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How Feminism Helped Men Become Better Than Women

This is a philosopher's history of feminism. I didn't do historical research (I do know a little about this history). I'm going to talk mostly about ideas, and use philosophical methods to understand the issues.

Once upon a time, feminism was a pretty good idea. Women were oppressed. Women were considered inferior to men, by everyone, and were treated badly. Women were mistreated a bit like children still are. They couldn't vote, they couldn't work in most jobs, and no one expected them to have good ideas. In any disagreement between a man and a women or child, the man was presumed correct.

Men could intimidate their wife and children. And even hit them. Obedience was expected. Even the legal system was unfair. Up until 1993, some U.S. states had special exceptions in rape laws so that raping your wife wasn't a crime.

Eventually, feminism won (in the U.S. but not in Iran). Not 100%, but pretty close. Women are no longer an especially notable victim group. The situation (in the West) isn't perfect, but there are lots of other things that are worse (like the treatment of children or the "mentally ill"). The treatment of women, by society, doesn't stand out. Women are no longer oppressed, much.

Lacking oppression to criticize, feminists today complain about non-problems like the fictitious campus rape epidemic. They created this "problem" by saying if a women regrets sex later, or had one beer, then it's rape. And they put a lot of money towards encouraging females to come forward with rape accusations along those lines.

Women can vote. Women can be top executives or scientists or politicians. It's hard for feminists to find legitimate things to complain about. Women aren't being externally oppressed.

Feminists claim women are paid less for doing the same job. But they compare different jobs. For example, a women who takes time off from work to have a baby isn't offering the same services to her employer that a typical man would. 2.3 lengthy vacations (which the employer may or may not have to pay for) make her service less valuable (due to having to hire and train a part-time replacement, or other downsides). Another difference is that women, on average, put less effort into negotiating for a higher salary. In that case, a company which pays people partly according to their salary negotiation efforts would pay women less. Whether that's a good system or not, it's pretty common and is applied equally to men and to women.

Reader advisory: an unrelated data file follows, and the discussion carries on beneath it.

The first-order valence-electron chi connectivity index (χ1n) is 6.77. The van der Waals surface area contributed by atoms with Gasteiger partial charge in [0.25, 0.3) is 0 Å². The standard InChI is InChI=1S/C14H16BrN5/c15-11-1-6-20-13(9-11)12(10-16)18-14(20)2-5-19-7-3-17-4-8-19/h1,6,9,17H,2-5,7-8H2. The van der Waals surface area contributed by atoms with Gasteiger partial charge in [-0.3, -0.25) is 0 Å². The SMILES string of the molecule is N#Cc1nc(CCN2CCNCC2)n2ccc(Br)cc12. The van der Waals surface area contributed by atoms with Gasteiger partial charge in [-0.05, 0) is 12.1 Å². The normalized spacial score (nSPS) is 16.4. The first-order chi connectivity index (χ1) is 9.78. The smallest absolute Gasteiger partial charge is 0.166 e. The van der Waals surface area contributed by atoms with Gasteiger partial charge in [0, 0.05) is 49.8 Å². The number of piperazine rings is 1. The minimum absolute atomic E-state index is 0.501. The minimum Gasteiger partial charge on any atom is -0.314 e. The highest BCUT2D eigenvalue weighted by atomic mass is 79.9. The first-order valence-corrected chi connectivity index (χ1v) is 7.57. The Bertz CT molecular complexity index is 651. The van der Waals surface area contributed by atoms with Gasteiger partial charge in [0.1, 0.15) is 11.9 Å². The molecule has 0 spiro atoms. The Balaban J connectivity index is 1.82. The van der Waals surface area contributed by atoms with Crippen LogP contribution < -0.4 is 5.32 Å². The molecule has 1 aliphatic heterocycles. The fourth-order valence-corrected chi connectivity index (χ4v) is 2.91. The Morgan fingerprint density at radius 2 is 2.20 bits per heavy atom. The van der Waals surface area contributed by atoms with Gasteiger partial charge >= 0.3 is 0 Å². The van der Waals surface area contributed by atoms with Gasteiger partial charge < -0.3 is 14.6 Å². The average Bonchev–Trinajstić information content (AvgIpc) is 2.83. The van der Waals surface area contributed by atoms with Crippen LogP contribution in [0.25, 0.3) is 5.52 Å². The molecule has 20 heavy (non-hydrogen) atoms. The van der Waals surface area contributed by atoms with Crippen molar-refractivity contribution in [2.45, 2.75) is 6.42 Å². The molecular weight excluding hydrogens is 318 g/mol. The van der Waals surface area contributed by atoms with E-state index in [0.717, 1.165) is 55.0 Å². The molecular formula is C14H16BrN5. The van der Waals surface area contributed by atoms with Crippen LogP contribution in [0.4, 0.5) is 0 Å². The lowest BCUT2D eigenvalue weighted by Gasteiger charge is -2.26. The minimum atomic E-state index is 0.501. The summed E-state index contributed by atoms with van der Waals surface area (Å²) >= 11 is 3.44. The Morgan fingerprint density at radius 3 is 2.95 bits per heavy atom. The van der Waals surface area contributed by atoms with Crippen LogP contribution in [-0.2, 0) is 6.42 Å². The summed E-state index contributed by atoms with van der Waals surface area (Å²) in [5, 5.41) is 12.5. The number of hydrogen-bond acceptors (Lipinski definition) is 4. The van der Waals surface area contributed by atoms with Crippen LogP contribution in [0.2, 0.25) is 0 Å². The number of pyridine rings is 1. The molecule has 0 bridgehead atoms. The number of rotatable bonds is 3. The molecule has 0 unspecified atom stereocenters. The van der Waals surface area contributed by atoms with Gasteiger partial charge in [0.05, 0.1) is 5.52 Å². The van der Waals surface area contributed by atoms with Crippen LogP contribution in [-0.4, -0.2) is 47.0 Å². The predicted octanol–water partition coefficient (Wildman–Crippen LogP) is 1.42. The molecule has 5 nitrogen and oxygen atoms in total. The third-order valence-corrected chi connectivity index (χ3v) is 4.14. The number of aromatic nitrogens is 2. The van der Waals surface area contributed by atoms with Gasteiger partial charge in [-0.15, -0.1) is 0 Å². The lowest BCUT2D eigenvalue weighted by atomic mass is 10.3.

Not everything is equal, but feminists don't want to address the main remaining issues. No longer are women particularly oppressed by men or by society. But women are often more passive, less persistent/tough/responsible, more emotional, worse at negotiating, worse at math, and have worse job skills. And plenty more. Why?

Some people believe women are genetically inferior (as a matter of unfortunate scientific fact, not sexism). I'm not going to argue about that topic here, but I will say I don't believe genetics are the issue. I think it's a cultural issue.

A big part of the issue is women, on average in aggregate, have different priorities than men. They put more effort towards parenting, socializing and appearance. They place a higher value on emotional sensitivity, tact and certain kinds of relationships. What feminists don't want to face is that you can't have it both ways. Neither men nor women have the magic ability to be really good at everything. Lots of women are worse at math because they put less effort into being good at math, preferring other skills instead. Lots of women have worse careers than men because they put more effort into other things besides their career. That isn't oppression, it's choice.

Another part of the issue is that women are encouraged, at a young age, primarily by their mothers, to pursue a female-appropriate lifestyle (e.g. not math). Men are also encouraged, at a young age, to pursue a male-appropriate lifestyle. Everyone is under tremendous social pressure to conform to gender roles. This is primarily from first their parents and early teachers, and then themselves and their peers. It's not enforced by the authorities, by business, by scientific leaders, by university teachers, or by men. Feminists aren't very happy with this perspective because it's not the fault or men or authorities. It's the fault of everyone pretty equally including all the women, and it hurts men too.